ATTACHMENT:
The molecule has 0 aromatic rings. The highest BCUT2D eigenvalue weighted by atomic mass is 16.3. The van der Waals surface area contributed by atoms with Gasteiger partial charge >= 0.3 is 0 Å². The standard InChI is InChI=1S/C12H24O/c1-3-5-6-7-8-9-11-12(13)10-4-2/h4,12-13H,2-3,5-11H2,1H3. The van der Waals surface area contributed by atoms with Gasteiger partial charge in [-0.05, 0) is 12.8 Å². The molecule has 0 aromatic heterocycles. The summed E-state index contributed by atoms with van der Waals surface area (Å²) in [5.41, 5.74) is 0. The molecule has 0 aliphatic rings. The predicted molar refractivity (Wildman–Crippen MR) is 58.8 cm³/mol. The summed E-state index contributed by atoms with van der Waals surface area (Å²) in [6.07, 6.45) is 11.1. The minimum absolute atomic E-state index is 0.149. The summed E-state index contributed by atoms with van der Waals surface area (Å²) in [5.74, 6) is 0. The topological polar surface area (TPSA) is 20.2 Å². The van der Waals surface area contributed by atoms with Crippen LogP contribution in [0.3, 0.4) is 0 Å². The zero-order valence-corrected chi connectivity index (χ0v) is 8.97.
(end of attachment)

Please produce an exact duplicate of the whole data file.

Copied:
The molecule has 0 aromatic rings. The highest BCUT2D eigenvalue weighted by atomic mass is 16.3. The van der Waals surface area contributed by atoms with Gasteiger partial charge >= 0.3 is 0 Å². The standard InChI is InChI=1S/C12H24O/c1-3-5-6-7-8-9-11-12(13)10-4-2/h4,12-13H,2-3,5-11H2,1H3. The van der Waals surface area contributed by atoms with Gasteiger partial charge in [-0.05, 0) is 12.8 Å². The molecule has 0 aromatic heterocycles. The summed E-state index contributed by atoms with van der Waals surface area (Å²) in [5.41, 5.74) is 0. The molecule has 0 aliphatic rings. The predicted molar refractivity (Wildman–Crippen MR) is 58.8 cm³/mol. The summed E-state index contributed by atoms with van der Waals surface area (Å²) in [6.07, 6.45) is 11.1. The minimum absolute atomic E-state index is 0.149. The summed E-state index contributed by atoms with van der Waals surface area (Å²) in [5.74, 6) is 0. The topological polar surface area (TPSA) is 20.2 Å². The van der Waals surface area contributed by atoms with Crippen LogP contribution in [0.3, 0.4) is 0 Å². The zero-order valence-corrected chi connectivity index (χ0v) is 8.97.